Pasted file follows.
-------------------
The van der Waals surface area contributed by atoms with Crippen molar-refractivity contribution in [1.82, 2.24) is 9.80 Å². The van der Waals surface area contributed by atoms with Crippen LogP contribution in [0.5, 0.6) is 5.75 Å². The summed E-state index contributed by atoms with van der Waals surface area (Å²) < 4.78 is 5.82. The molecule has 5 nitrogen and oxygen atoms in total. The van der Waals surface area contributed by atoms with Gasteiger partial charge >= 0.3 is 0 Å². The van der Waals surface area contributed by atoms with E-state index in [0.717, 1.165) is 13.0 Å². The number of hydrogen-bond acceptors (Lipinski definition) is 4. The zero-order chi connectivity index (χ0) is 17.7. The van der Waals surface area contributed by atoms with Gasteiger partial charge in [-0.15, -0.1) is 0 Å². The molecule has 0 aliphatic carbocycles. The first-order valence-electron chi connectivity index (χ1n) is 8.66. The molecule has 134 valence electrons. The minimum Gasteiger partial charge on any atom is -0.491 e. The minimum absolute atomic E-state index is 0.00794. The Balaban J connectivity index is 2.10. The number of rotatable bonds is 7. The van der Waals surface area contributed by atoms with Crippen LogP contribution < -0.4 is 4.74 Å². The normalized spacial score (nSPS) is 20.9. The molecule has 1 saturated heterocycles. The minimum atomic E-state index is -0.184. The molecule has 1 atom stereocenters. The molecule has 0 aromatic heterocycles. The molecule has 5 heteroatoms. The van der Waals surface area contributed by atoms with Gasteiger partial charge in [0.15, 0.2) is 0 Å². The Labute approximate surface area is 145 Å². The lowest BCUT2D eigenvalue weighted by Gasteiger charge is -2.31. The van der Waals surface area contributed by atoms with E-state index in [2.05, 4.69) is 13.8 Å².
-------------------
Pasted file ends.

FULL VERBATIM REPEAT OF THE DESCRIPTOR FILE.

The van der Waals surface area contributed by atoms with Crippen molar-refractivity contribution in [1.82, 2.24) is 9.80 Å². The van der Waals surface area contributed by atoms with Crippen LogP contribution in [0.5, 0.6) is 5.75 Å². The summed E-state index contributed by atoms with van der Waals surface area (Å²) < 4.78 is 5.82. The molecule has 5 nitrogen and oxygen atoms in total. The van der Waals surface area contributed by atoms with Gasteiger partial charge >= 0.3 is 0 Å². The van der Waals surface area contributed by atoms with E-state index in [0.717, 1.165) is 13.0 Å². The number of hydrogen-bond acceptors (Lipinski definition) is 4. The zero-order chi connectivity index (χ0) is 17.7. The van der Waals surface area contributed by atoms with Gasteiger partial charge in [-0.15, -0.1) is 0 Å². The molecule has 0 aliphatic carbocycles. The first-order valence-electron chi connectivity index (χ1n) is 8.66. The molecule has 134 valence electrons. The minimum Gasteiger partial charge on any atom is -0.491 e. The minimum absolute atomic E-state index is 0.00794. The Balaban J connectivity index is 2.10. The number of rotatable bonds is 7. The van der Waals surface area contributed by atoms with Crippen LogP contribution < -0.4 is 4.74 Å². The normalized spacial score (nSPS) is 20.9. The molecule has 1 saturated heterocycles. The minimum atomic E-state index is -0.184. The molecule has 1 atom stereocenters. The molecule has 0 aromatic heterocycles. The molecule has 5 heteroatoms. The van der Waals surface area contributed by atoms with Gasteiger partial charge in [0.15, 0.2) is 0 Å². The Labute approximate surface area is 145 Å². The lowest BCUT2D eigenvalue weighted by Gasteiger charge is -2.31. The van der Waals surface area contributed by atoms with E-state index in [2.05, 4.69) is 13.8 Å².